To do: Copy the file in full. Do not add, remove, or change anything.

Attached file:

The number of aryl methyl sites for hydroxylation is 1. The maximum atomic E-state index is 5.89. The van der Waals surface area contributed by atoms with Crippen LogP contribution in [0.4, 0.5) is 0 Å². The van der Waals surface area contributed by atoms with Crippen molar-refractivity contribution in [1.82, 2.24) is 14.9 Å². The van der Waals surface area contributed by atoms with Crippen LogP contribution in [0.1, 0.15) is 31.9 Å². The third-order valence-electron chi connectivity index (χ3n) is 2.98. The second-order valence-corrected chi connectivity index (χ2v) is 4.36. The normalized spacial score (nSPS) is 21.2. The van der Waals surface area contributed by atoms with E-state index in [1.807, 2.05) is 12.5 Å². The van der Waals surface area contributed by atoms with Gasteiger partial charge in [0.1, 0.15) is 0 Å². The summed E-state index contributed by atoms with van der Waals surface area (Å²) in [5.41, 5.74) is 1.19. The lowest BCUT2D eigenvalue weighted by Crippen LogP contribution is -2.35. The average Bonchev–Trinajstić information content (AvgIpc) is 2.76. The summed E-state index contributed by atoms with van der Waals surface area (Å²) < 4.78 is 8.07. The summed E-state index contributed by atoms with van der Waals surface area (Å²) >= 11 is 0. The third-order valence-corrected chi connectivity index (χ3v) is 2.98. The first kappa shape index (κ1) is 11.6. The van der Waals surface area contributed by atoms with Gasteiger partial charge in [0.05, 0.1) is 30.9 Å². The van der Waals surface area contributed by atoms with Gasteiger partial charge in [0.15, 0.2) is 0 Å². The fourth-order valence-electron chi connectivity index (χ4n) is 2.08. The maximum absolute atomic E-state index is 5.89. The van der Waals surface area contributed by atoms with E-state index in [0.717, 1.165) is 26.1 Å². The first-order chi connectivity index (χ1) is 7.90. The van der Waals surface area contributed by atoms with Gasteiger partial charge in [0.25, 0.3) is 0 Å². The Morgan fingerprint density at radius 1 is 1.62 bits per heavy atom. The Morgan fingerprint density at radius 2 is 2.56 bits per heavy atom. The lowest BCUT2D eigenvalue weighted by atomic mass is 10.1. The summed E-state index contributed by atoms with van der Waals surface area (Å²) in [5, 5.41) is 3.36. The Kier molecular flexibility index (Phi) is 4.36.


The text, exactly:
The number of aryl methyl sites for hydroxylation is 1. The maximum atomic E-state index is 5.89. The van der Waals surface area contributed by atoms with Crippen LogP contribution in [0.4, 0.5) is 0 Å². The van der Waals surface area contributed by atoms with Crippen molar-refractivity contribution in [1.82, 2.24) is 14.9 Å². The van der Waals surface area contributed by atoms with Crippen LogP contribution in [0.1, 0.15) is 31.9 Å². The third-order valence-electron chi connectivity index (χ3n) is 2.98. The second-order valence-corrected chi connectivity index (χ2v) is 4.36. The normalized spacial score (nSPS) is 21.2. The van der Waals surface area contributed by atoms with E-state index in [1.807, 2.05) is 12.5 Å². The van der Waals surface area contributed by atoms with Gasteiger partial charge in [0.1, 0.15) is 0 Å². The summed E-state index contributed by atoms with van der Waals surface area (Å²) in [5.41, 5.74) is 1.19. The lowest BCUT2D eigenvalue weighted by Crippen LogP contribution is -2.35. The average Bonchev–Trinajstić information content (AvgIpc) is 2.76. The summed E-state index contributed by atoms with van der Waals surface area (Å²) < 4.78 is 8.07. The summed E-state index contributed by atoms with van der Waals surface area (Å²) >= 11 is 0. The third-order valence-corrected chi connectivity index (χ3v) is 2.98. The first kappa shape index (κ1) is 11.6. The van der Waals surface area contributed by atoms with Gasteiger partial charge in [0.05, 0.1) is 30.9 Å². The van der Waals surface area contributed by atoms with Gasteiger partial charge in [0.15, 0.2) is 0 Å². The fourth-order valence-electron chi connectivity index (χ4n) is 2.08. The maximum absolute atomic E-state index is 5.89. The van der Waals surface area contributed by atoms with E-state index in [0.717, 1.165) is 26.1 Å². The first-order chi connectivity index (χ1) is 7.90. The van der Waals surface area contributed by atoms with Gasteiger partial charge in [0.25, 0.3) is 0 Å². The Morgan fingerprint density at radius 1 is 1.62 bits per heavy atom. The Morgan fingerprint density at radius 2 is 2.56 bits per heavy atom. The lowest BCUT2D eigenvalue weighted by atomic mass is 10.1. The summed E-state index contributed by atoms with van der Waals surface area (Å²) in [5, 5.41) is 3.36. The Kier molecular flexibility index (Phi) is 4.36.